There’s a lot to be said for a great heading, a snappy title or an eye-catching headline.
It just gets things off to a really good start. It can even lure in an unsuspecting reader who may otherwise never have ventured near the text written beneath it.
A clever, punchy or witty heading can liven up even the most pedestrian paragraph – not that you should ever settle for such a state of affairs of course.
Quite often we can get so carried away with producing vast swathes of copy that we neglect the sheer impact a carefully chosen sub-heading or title can have on our readers. It’s the written equivalent of a cheery wave, or a sudden shout from an unexpected source: “Hiya – you’ll never guess what…” It grabs your attention, forces you to take notice, and intrigues you to read on.
I was faced with this kind of challenge to liven up proceedings when designing and delivering a two-day training course on effective business writing. Day one covered the basics, including a brief refresher on proper use of grammar and punctuation, and the principles of writing in plain English. The purpose of the course was to equip customer service staff within the Internet industry to write clear, concise emails that met their customers’ needs without baffling them with technical jargon. A tall order you might say, and not on the face of it the most thrilling of topics to teach, or to learn for that matter.
Colonic irritation and apostrophe catastrophes
Well, it wasn’t my only weapon of choice – I employed humour, anecdotes and real gaffes to good effect as well – but I did throw a few carefully chosen headings into the mix to liven up the timetable and get people to focus on the PowerPoint slides. The session on commas, full stops etc was punctuated (ouch) by headings such as ‘Colonic irritation’ and ‘The Apostrophe Catastrophe’, and the exercise that highlighted the confusion caused by words that sound the same but are spelled differently was entitled ‘The principle principal and how its effects affect us’.
I saved my personal favourite for the last session of the day, as attention was naturally flagging a little by then. It covered why writing an email has to be approached differently from writing a letter, and the pitfalls you can face if you don’t take sufficient care over language, tone and style. Only one title could cover those nuances in an interesting way: ‘The email of the species is deadlier than the mail’.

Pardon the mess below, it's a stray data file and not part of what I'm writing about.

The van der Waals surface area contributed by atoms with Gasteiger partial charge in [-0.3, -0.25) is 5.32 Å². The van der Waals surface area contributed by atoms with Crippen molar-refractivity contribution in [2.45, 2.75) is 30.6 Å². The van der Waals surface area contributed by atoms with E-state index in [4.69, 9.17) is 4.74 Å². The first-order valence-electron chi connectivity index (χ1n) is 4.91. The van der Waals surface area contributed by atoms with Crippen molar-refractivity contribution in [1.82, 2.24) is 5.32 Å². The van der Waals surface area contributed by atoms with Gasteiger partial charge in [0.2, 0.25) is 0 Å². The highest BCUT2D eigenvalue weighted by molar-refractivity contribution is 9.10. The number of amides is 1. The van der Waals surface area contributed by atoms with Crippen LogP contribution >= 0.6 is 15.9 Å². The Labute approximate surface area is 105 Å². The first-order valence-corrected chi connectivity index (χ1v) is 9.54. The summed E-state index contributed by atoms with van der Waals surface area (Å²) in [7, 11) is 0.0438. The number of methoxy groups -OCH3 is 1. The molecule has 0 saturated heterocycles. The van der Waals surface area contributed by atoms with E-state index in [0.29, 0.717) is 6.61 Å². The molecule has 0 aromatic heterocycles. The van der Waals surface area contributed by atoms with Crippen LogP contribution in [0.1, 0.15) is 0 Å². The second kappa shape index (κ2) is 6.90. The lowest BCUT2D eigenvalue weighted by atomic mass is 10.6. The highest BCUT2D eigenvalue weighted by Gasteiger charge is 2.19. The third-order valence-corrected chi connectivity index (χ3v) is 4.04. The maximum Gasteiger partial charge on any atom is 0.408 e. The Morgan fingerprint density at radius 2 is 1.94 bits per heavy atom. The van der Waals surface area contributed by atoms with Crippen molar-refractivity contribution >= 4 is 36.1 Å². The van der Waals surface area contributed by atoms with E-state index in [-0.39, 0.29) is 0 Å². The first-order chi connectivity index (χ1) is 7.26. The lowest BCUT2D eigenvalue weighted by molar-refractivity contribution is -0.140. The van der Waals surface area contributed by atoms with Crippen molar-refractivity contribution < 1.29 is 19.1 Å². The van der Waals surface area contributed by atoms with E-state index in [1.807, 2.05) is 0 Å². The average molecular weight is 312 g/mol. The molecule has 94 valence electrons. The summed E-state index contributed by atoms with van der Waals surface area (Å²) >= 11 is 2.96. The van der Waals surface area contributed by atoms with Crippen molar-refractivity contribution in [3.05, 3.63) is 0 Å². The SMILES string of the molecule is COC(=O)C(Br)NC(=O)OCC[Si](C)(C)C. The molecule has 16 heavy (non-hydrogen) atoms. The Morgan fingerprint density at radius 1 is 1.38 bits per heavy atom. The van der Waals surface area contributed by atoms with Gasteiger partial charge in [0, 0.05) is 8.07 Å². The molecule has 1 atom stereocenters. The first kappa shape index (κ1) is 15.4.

Day two was a bit more interesting, and far more interactive, as people were tasked with putting their learning into practice and writing engaging, grammatically accurate and perfectly plain English emails. There was not quite so much need for livening up, but I did allow myself the indulgence of ‘Rebel without a clause’ for the session on why it’s sometimes OK to break the ‘golden rules of Grammar’ we learned at school.
Similarly a news story or press release can be significantly improved and enlivened by a carefully crafted headline. I’ve not been able to get away with very many in the day job, but I have certainly noticed the effects of a good headline when writing articles for my music blog – How Life Should Sound. When writing a piece about the music streaming service Spotify, I plumped for the controversial heading ‘Is Spotify really killing music … already?’ My article refuted that assertion completely, but using such a provocative statement paid off. It’s still my most read and most searched for article on that blog.
My all-time favourite newspaper headline will take some beating. After John Barnes proved his managerial ineptitude when presiding over Celtic’s Scottish Cup defeat to lowly Inverness Caledonian Thistle, some genius hack or sub-editor had the presence of mind to crown the occasion with the utterly majestic:
“Super Caley Go Ballistic Celtic Are Atrocious”
To adapt MasterChef’s Greg Wallace: “Headlines don’t get better than this.”